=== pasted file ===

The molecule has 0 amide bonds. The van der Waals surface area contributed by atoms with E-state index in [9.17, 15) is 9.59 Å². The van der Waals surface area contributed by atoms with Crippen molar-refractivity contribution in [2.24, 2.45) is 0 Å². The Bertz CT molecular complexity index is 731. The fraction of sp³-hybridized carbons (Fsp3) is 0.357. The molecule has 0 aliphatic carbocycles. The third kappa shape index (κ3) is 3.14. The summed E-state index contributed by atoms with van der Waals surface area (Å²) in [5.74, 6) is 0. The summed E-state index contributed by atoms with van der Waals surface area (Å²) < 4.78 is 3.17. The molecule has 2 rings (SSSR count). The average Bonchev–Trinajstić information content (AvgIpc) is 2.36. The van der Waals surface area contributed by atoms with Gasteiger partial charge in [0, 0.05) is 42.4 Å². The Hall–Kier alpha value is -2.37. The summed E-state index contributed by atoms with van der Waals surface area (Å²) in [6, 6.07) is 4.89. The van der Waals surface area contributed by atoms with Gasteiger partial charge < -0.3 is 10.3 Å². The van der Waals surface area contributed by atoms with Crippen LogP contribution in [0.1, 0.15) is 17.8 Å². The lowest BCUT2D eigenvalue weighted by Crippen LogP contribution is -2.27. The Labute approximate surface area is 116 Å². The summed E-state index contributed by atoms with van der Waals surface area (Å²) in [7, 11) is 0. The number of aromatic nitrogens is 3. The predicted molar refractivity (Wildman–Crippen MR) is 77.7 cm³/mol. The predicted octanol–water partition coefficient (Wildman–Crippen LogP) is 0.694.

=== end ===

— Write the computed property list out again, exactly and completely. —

The molecule has 0 amide bonds. The van der Waals surface area contributed by atoms with E-state index in [9.17, 15) is 9.59 Å². The van der Waals surface area contributed by atoms with Crippen molar-refractivity contribution in [2.24, 2.45) is 0 Å². The Bertz CT molecular complexity index is 731. The fraction of sp³-hybridized carbons (Fsp3) is 0.357. The molecule has 0 aliphatic carbocycles. The third kappa shape index (κ3) is 3.14. The summed E-state index contributed by atoms with van der Waals surface area (Å²) in [5.74, 6) is 0. The summed E-state index contributed by atoms with van der Waals surface area (Å²) < 4.78 is 3.17. The molecule has 2 rings (SSSR count). The average Bonchev–Trinajstić information content (AvgIpc) is 2.36. The van der Waals surface area contributed by atoms with Gasteiger partial charge in [0, 0.05) is 42.4 Å². The Hall–Kier alpha value is -2.37. The summed E-state index contributed by atoms with van der Waals surface area (Å²) in [6, 6.07) is 4.89. The van der Waals surface area contributed by atoms with Gasteiger partial charge < -0.3 is 10.3 Å². The van der Waals surface area contributed by atoms with Crippen LogP contribution in [0.1, 0.15) is 17.8 Å². The lowest BCUT2D eigenvalue weighted by Crippen LogP contribution is -2.27. The Labute approximate surface area is 116 Å². The summed E-state index contributed by atoms with van der Waals surface area (Å²) in [7, 11) is 0. The number of aromatic nitrogens is 3. The predicted molar refractivity (Wildman–Crippen MR) is 77.7 cm³/mol. The predicted octanol–water partition coefficient (Wildman–Crippen LogP) is 0.694.